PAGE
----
Pacific Swell | Southern California environment news and trends

State of the Union address and the environment

obamalead State of the Union Address and the EnvironmentEnvironmentalists who tuned in to President Obama’s State of the Union Address last night may have noticed that the speech was missing any mention of climate change.

The ‘C-Word’ Vanishes,” is how NY Times’ environmental opinion blogger Andrew Revkin titled his post about the speech. “The ‘C-word,’ climate, appears to have become to the Beltway what the ‘P-word,’ population, has been in climate treaty negotiations for a long time — unmentionable.” LA Times also noted the missing word: “[Obama] made no mention of climate change legislation, which business interests oppose and which stands little chance of passing in any case.”

But Obama did talk about some key issues environmentalists care about, including cleaner energy and cleaner transportation. The President’s plan to put more money towards developing renewable energy sources got the most attention from environmentalists. ClimateWire reports that “Obama unveiled a plan to promote renewable energies from sources like wind and the sun by slashing $4 billion annually in government subsidies to oil and gas companies.” That would mean “doubling, to 80 percent, the share of electricity generated from ‘clean energy, sources by 2035,” according to ClimateWire.

However, many noted that Obama’s definition of “clean energy” has expanded to include energy sources some environmentalist consider less than clean — like nuclear power, natural gas, and “clean coal.” To Climatewire, this expanded definition reflects Obama’s “reduced goals” due to the current political climate.

Grist’s David Roberts has a slightly different take. Pointing out that Obama’s definition of “clean energy” includes “pretty much everything except dirty coal,” David opines that “What Obama is calling on Congress to do is to reduce the amount of dirty coal America uses, from its current level — around 45 percent — to 20 percent.”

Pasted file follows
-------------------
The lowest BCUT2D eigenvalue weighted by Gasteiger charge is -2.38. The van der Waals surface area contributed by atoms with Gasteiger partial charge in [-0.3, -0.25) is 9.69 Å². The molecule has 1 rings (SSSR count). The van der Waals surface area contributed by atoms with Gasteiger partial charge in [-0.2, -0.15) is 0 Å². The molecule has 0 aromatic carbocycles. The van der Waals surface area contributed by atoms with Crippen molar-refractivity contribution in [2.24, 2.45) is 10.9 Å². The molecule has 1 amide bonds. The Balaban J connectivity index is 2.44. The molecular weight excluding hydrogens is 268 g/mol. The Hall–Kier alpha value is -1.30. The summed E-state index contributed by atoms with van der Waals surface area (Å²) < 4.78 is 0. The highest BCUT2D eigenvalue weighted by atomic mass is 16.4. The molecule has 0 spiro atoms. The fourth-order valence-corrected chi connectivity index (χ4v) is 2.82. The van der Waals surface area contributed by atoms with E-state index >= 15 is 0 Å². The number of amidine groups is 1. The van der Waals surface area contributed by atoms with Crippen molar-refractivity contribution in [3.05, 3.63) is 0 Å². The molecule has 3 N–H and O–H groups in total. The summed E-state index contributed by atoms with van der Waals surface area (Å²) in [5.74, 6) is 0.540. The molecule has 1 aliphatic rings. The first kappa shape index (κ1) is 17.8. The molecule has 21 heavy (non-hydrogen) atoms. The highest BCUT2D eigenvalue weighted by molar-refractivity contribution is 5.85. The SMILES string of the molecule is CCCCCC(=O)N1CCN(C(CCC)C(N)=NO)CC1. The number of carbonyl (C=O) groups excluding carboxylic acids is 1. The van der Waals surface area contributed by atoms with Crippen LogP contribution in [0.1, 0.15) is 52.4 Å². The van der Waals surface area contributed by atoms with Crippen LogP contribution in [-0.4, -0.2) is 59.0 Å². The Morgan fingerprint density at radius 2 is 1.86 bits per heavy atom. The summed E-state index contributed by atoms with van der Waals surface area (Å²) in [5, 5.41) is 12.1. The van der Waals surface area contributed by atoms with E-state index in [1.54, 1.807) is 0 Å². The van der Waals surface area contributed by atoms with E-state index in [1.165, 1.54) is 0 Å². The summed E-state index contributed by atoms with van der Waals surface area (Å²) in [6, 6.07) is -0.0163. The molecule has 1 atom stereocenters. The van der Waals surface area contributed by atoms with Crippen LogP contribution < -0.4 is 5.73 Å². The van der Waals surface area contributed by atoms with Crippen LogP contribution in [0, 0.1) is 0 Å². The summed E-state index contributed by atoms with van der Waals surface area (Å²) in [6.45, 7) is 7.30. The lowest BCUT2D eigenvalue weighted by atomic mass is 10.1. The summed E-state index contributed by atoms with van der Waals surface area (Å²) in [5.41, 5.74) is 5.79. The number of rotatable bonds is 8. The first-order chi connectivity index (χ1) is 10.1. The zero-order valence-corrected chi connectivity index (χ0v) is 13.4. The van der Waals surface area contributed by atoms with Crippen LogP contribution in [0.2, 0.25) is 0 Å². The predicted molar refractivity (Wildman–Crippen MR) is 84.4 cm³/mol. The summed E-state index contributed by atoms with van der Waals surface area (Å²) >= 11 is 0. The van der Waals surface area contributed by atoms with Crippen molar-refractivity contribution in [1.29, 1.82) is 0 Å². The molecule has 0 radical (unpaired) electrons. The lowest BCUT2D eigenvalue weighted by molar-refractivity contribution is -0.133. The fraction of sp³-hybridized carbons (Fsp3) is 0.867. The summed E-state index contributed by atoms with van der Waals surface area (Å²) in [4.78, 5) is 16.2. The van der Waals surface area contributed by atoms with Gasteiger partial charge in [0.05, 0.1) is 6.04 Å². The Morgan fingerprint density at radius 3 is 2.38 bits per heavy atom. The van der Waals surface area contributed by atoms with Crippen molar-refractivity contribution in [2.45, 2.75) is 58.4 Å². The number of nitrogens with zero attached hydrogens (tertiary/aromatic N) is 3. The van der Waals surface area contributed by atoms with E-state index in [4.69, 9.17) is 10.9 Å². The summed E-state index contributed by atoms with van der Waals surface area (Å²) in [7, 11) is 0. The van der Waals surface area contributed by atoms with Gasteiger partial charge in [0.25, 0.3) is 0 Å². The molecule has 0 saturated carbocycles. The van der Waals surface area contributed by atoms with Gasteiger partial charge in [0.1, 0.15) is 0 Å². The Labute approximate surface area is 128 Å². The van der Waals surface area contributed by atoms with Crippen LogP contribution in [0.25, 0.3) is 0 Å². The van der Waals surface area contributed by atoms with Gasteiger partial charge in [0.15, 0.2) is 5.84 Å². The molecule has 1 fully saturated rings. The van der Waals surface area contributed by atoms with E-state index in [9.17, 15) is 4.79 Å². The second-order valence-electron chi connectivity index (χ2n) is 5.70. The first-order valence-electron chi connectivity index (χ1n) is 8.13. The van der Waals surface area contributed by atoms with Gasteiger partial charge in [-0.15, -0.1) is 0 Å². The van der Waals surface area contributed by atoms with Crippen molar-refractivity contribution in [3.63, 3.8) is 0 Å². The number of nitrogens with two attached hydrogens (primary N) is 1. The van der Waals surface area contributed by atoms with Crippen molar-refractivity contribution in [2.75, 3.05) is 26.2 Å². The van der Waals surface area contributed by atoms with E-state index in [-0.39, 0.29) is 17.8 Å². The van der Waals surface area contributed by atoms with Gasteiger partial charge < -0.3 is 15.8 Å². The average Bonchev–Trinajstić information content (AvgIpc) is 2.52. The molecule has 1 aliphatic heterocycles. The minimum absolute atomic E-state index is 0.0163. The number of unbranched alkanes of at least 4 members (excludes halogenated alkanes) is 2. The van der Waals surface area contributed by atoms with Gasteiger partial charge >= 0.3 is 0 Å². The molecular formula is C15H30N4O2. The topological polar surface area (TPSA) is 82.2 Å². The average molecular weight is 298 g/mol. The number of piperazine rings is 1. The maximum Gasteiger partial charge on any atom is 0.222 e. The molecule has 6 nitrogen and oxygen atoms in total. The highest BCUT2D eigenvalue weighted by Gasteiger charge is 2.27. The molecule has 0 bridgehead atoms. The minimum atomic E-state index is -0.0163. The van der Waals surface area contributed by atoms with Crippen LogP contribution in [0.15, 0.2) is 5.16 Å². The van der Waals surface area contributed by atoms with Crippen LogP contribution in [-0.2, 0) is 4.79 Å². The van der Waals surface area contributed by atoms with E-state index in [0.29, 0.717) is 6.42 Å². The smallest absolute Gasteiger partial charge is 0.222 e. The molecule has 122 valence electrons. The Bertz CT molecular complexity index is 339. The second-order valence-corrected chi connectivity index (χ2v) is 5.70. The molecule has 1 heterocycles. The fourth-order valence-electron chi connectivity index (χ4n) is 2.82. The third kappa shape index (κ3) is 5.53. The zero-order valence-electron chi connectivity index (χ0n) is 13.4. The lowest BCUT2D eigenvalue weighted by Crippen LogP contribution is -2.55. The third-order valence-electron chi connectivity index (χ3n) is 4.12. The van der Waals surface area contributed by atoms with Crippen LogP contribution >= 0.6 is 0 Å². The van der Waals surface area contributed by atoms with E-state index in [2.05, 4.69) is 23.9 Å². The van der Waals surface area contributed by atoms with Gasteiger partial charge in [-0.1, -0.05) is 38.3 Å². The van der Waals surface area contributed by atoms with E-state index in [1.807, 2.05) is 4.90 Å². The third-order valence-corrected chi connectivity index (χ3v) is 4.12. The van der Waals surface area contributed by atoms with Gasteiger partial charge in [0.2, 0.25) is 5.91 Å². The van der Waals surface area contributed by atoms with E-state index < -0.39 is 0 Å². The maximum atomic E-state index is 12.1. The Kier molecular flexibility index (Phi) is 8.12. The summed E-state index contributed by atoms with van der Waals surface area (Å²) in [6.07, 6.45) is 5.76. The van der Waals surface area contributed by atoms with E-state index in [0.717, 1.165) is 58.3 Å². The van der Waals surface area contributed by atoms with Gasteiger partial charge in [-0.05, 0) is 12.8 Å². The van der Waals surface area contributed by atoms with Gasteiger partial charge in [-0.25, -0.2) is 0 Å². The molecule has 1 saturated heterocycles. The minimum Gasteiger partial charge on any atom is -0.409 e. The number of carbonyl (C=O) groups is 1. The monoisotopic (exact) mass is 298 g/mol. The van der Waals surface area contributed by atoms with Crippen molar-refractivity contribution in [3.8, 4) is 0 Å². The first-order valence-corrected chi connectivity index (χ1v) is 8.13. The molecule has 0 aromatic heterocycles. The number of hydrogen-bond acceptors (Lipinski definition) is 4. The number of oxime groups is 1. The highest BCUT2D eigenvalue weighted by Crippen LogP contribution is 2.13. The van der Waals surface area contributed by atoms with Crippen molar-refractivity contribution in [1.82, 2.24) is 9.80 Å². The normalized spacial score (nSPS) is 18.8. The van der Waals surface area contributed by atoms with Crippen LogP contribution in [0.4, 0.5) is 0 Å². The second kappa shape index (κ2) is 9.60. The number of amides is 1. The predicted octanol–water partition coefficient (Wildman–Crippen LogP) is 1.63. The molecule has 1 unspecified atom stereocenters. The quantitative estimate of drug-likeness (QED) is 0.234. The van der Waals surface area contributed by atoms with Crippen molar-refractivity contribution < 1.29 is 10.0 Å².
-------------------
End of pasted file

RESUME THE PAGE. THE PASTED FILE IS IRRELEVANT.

On the substance, there’s a simple reason to go right after coal. To paraphrase Willie Sutton, that’s where the pollution is. Whether it’s carbon, smog, mercury, or toxic ash, coal plants are the main sources of pollutants that kill or sickens hundreds of thousands of Americans a year. Closing down dirty coal plants serves several goals at once, from public health to climate mitigation to social justice to job creation (yes, job creation). It also opens up more competition among clean(er) sources, which can only be good for both prices and emissions.

Obama’s comments about high-speed rail also got the attention of green listeners. As ClimateWire notes, Obama said he “wants 80 percent of Americans to have high-speed rail access, and that he’ll soon release a six-year plan to fix roads, bridges and transit and establish a National Infrastructure Bank.”

Streetsblog Capitol Hill’s Tanya Snyder opines that Obama’s speech was short on specifics. “Overall, Obama shied away from specifics on infrastructure. He didn’t return to his Labor Day push for a $50 billion ‘down payment’ for infrastructure.” But Tanya also concedes Obama’s comments went about as far as expected, and that “it’s notable that Obama listed infrastructure third in a series with economic innovation and education.

Want to read exactly what Obama said about clean energy and high-speed rail? Ecotrope has excerpted the green highlights. In addition, you can discuss President Obama’s clean energy agenda with Secretary Steven Chu himself today, via an online town hall. That begins today, Wed., Jan. 26 at 9:45 am at

Photo: President Barack Obama addresses a Joint Session of Congress while delivering his State of the Union speech January 25, 2011 in Washington, DC. (Brendan Smialowski/Getty Images)